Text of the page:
How to help your Child with Embarrassment that one Parent is in Prison

All of us are encouraged to be model citizens and from an early age we are encouraged to recognise the sense of “right or wrong”. But what happens when the person you trusted most in the world has been sent to prison and you realise at a young age that the sense of ethics and morals that have been instilled in you over the years may be warped and based on lies?

Whether you immediately choose to tell your child that the other parent has been incarcerated or you decide that it may be better that they do not know just yet, the biggest issue you will have to deal with will be that of parental separation.

You will need to provide the child constant reassurance and an understanding of how much that they may be missing their mom or dad. The level of understanding will depend very much on the stage that your child’s social awareness has reached.

You will need to recognise the fact that any negative behaviour may reflect an attempt to come to terms with the changes that may have come about because of the absence of the parent. Children tend to find their own reasons to explain adverse life changing experiences and will often blame themselves for situations that they have had no control over.

The best thing you can do at this stage is to listen. Answer their questions as honestly as you can yet keeping a sense of consistent security within their lives. By slowly getting them to understand what has happened to their parent, will alleviate a lot of embarrassment in the future.

Some children will have to try to understand that the concept of “right or wrong” will not always be the same in other families. At a time when they may be looking to their closest adult family members to provide a good role model for them they may be forced to confront the reality that their parent has broken the rules of society and are being punished for their actions.

Some children may decide to distance themselves from an incarcerated parent to avoid embarrassment, yet at the same time feel emotionally torn because they still feel love for them. The truth of the matter is, many children will feel ashamed of what their parent has done and their shame will manifest itself as a sense of private anger and public embarrassment within their peer groups. They will love their parent but hate what they have done.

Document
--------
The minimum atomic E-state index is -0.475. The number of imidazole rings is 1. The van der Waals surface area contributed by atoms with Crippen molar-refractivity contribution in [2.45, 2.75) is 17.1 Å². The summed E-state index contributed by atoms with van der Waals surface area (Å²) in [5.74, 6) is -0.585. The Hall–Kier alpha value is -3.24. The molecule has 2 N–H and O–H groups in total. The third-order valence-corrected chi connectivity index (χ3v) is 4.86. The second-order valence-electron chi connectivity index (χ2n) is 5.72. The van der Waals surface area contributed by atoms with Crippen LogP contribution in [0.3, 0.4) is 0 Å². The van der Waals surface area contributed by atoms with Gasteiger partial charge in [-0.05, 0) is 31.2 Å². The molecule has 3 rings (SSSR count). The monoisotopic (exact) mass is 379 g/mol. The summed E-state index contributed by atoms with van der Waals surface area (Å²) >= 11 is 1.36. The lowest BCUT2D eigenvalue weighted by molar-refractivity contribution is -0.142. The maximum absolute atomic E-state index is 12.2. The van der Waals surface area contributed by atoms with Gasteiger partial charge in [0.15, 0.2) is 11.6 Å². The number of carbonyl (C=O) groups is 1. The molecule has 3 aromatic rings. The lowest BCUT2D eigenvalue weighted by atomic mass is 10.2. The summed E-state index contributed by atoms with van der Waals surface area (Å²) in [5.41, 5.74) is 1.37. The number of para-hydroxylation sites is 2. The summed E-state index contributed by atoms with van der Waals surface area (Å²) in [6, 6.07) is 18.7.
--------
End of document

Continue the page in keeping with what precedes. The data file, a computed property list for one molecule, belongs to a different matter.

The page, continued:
Children will have a sense of responsibility towards the incarcerated parent. They will also worry that the actions of the parent indicate a personal reflection of their own moral standards and may become concerned that people will assume that they cannot be trusted to do the right thing also. They may feel a sense of “being tarred with the same brush” and may become withdrawn and unresponsive to normal social activity.

Encourage your child to find a positive aspect about the situation. All children want to be proud of their parents so you could suggest that it is a “good” thing that the parent has gone to prison because it allows them to pay a debt to society. Your child may find it easier to accept knowing that their parent is being given the opportunity to change for the better. It also reinforces the concept that crime does not pay and that your child can learn this valuable lesson first hand.

There should be no reason why anyone should feel accountable for the actions of their parents. By getting them to understand this, means that they will have more chance of distancing themselves from the crime that was committed and more towards trying to understand why their parent did wrong in the first place, and feel pride that their loved one has admitted their wrong doing and is able to reform.

If it is common knowledge that the parent is in prison, then you will need to be aware that your child may suffer taunting and bullying at school. Work with the head teacher and staff member to develop a coping strategy for your child. Encourage a sense of dignity and self esteem. Your child doesn’t have to explain himself to anybody so the least said about the situation may be a good way forward.

Some children may create an elaborate lie to explain the absence of their parent because the embarrassment for some, can be too heavy a burden to bear. This may lead to conflicting feelings of relief and shame and anger towards the absent parent that they have been placed in the position of being deceitful to their friends. You can help your child cope a little better by suggesting they use phrases such as “gone away” or “not living with us at the moment” or “spending time apart”.

Your child may even boast about the incarcerated parent and intimate that is a “cool” thing, in an attempt to cover up his confusion and upset. Although this may bolster his confidence and self esteem a little, it may be helpful to work through this type of reaction with your child and help him to understand that he doesn’t have to justify to anyone what has happened.

Take the focus from the missing parent by making the most of any important events in the child’s life such as a birthday or success at school. Celebrate any achievements in a big way, and be mindful to make a record of the event so that the missing parent can “reconnect” more easily when they return home in the future.

Being embarrassed that your parent is in prison is perfectly normal. It is a healthy emotion that manifests itself from a sense of shame and anger. If you are a child, that burden can be doubly hard to bear because you may not be mature enough to understand how the situation occurred and how to deal with your conflicting emotions. However, by being given the opportunity to talk through your feelings and to be reassured that none of what has happened is your fault, will go a long way to helping you to come to terms with what your parent has done and help you hold your head up a little higher within your social group.